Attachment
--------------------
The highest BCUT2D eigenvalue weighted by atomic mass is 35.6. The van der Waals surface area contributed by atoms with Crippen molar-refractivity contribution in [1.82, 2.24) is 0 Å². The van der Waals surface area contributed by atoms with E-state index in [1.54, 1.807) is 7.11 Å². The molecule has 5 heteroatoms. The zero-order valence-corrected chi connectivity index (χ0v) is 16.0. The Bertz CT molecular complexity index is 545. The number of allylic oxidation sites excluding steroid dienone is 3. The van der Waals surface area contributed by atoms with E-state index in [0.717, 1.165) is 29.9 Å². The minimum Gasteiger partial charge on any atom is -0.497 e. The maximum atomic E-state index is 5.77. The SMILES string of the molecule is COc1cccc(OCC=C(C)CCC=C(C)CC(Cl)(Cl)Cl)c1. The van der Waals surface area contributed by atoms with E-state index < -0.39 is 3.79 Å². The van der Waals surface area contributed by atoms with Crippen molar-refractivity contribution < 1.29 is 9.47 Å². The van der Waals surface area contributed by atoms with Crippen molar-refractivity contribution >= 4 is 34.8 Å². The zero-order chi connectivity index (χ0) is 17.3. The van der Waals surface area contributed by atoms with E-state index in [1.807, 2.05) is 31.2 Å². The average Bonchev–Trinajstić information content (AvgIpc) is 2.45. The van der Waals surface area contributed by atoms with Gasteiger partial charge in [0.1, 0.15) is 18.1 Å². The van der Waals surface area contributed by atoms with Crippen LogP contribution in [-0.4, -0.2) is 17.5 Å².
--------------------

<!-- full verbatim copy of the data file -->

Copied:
The highest BCUT2D eigenvalue weighted by atomic mass is 35.6. The van der Waals surface area contributed by atoms with Crippen molar-refractivity contribution in [1.82, 2.24) is 0 Å². The van der Waals surface area contributed by atoms with E-state index in [1.54, 1.807) is 7.11 Å². The molecule has 5 heteroatoms. The zero-order valence-corrected chi connectivity index (χ0v) is 16.0. The Bertz CT molecular complexity index is 545. The number of allylic oxidation sites excluding steroid dienone is 3. The van der Waals surface area contributed by atoms with E-state index in [0.717, 1.165) is 29.9 Å². The minimum Gasteiger partial charge on any atom is -0.497 e. The maximum atomic E-state index is 5.77. The SMILES string of the molecule is COc1cccc(OCC=C(C)CCC=C(C)CC(Cl)(Cl)Cl)c1. The van der Waals surface area contributed by atoms with E-state index < -0.39 is 3.79 Å². The van der Waals surface area contributed by atoms with Crippen molar-refractivity contribution < 1.29 is 9.47 Å². The van der Waals surface area contributed by atoms with Crippen molar-refractivity contribution >= 4 is 34.8 Å². The zero-order chi connectivity index (χ0) is 17.3. The van der Waals surface area contributed by atoms with E-state index in [1.807, 2.05) is 31.2 Å². The average Bonchev–Trinajstić information content (AvgIpc) is 2.45. The van der Waals surface area contributed by atoms with Gasteiger partial charge in [0.1, 0.15) is 18.1 Å². The van der Waals surface area contributed by atoms with Crippen LogP contribution in [-0.4, -0.2) is 17.5 Å².